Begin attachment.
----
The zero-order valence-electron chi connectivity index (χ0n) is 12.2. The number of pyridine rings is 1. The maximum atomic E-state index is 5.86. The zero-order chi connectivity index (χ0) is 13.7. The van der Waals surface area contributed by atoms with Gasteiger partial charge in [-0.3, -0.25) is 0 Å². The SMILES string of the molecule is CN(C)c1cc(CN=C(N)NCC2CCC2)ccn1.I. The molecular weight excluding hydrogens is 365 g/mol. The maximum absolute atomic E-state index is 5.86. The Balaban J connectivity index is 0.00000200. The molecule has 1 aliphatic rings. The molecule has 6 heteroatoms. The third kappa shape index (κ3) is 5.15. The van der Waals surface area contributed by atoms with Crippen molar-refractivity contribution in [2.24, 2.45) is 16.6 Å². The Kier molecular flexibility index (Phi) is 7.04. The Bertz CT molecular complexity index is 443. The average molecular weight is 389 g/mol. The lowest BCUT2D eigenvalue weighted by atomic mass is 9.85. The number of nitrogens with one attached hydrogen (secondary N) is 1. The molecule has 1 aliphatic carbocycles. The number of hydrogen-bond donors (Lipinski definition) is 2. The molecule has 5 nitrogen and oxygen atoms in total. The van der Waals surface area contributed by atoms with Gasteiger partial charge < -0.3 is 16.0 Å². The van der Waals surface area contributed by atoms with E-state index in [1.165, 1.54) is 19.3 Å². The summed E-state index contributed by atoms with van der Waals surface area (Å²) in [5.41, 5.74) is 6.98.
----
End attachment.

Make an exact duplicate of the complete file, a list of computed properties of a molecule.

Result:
The zero-order valence-electron chi connectivity index (χ0n) is 12.2. The number of pyridine rings is 1. The maximum atomic E-state index is 5.86. The zero-order chi connectivity index (χ0) is 13.7. The van der Waals surface area contributed by atoms with Gasteiger partial charge in [-0.3, -0.25) is 0 Å². The SMILES string of the molecule is CN(C)c1cc(CN=C(N)NCC2CCC2)ccn1.I. The molecular weight excluding hydrogens is 365 g/mol. The maximum absolute atomic E-state index is 5.86. The Balaban J connectivity index is 0.00000200. The molecule has 1 aliphatic rings. The molecule has 6 heteroatoms. The third kappa shape index (κ3) is 5.15. The van der Waals surface area contributed by atoms with Crippen molar-refractivity contribution in [2.24, 2.45) is 16.6 Å². The Kier molecular flexibility index (Phi) is 7.04. The Bertz CT molecular complexity index is 443. The average molecular weight is 389 g/mol. The lowest BCUT2D eigenvalue weighted by atomic mass is 9.85. The number of nitrogens with one attached hydrogen (secondary N) is 1. The molecule has 1 aliphatic carbocycles. The number of hydrogen-bond donors (Lipinski definition) is 2. The molecule has 5 nitrogen and oxygen atoms in total. The van der Waals surface area contributed by atoms with Gasteiger partial charge < -0.3 is 16.0 Å². The van der Waals surface area contributed by atoms with E-state index in [1.165, 1.54) is 19.3 Å². The summed E-state index contributed by atoms with van der Waals surface area (Å²) in [5.41, 5.74) is 6.98.